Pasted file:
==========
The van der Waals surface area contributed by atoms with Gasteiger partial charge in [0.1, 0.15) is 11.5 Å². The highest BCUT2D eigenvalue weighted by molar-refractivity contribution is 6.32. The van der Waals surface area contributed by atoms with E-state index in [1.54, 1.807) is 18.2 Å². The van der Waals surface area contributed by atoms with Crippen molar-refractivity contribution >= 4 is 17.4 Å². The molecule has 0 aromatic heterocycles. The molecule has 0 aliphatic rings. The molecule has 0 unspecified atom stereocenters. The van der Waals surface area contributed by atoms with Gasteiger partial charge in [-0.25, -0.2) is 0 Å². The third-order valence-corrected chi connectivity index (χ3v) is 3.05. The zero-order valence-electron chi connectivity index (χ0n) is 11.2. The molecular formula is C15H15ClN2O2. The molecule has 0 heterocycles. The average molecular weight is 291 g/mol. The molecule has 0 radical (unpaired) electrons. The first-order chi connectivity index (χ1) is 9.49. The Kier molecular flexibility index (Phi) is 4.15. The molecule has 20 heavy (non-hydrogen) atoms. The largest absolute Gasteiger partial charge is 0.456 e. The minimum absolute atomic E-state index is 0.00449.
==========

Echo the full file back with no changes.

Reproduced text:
The van der Waals surface area contributed by atoms with Gasteiger partial charge in [0.1, 0.15) is 11.5 Å². The highest BCUT2D eigenvalue weighted by molar-refractivity contribution is 6.32. The van der Waals surface area contributed by atoms with E-state index in [1.54, 1.807) is 18.2 Å². The van der Waals surface area contributed by atoms with Crippen molar-refractivity contribution >= 4 is 17.4 Å². The molecule has 0 aromatic heterocycles. The molecule has 0 aliphatic rings. The molecule has 0 unspecified atom stereocenters. The van der Waals surface area contributed by atoms with Gasteiger partial charge in [-0.25, -0.2) is 0 Å². The third-order valence-corrected chi connectivity index (χ3v) is 3.05. The zero-order valence-electron chi connectivity index (χ0n) is 11.2. The molecular formula is C15H15ClN2O2. The molecule has 0 heterocycles. The average molecular weight is 291 g/mol. The molecule has 0 radical (unpaired) electrons. The first-order chi connectivity index (χ1) is 9.49. The Kier molecular flexibility index (Phi) is 4.15. The molecule has 20 heavy (non-hydrogen) atoms. The largest absolute Gasteiger partial charge is 0.456 e. The minimum absolute atomic E-state index is 0.00449.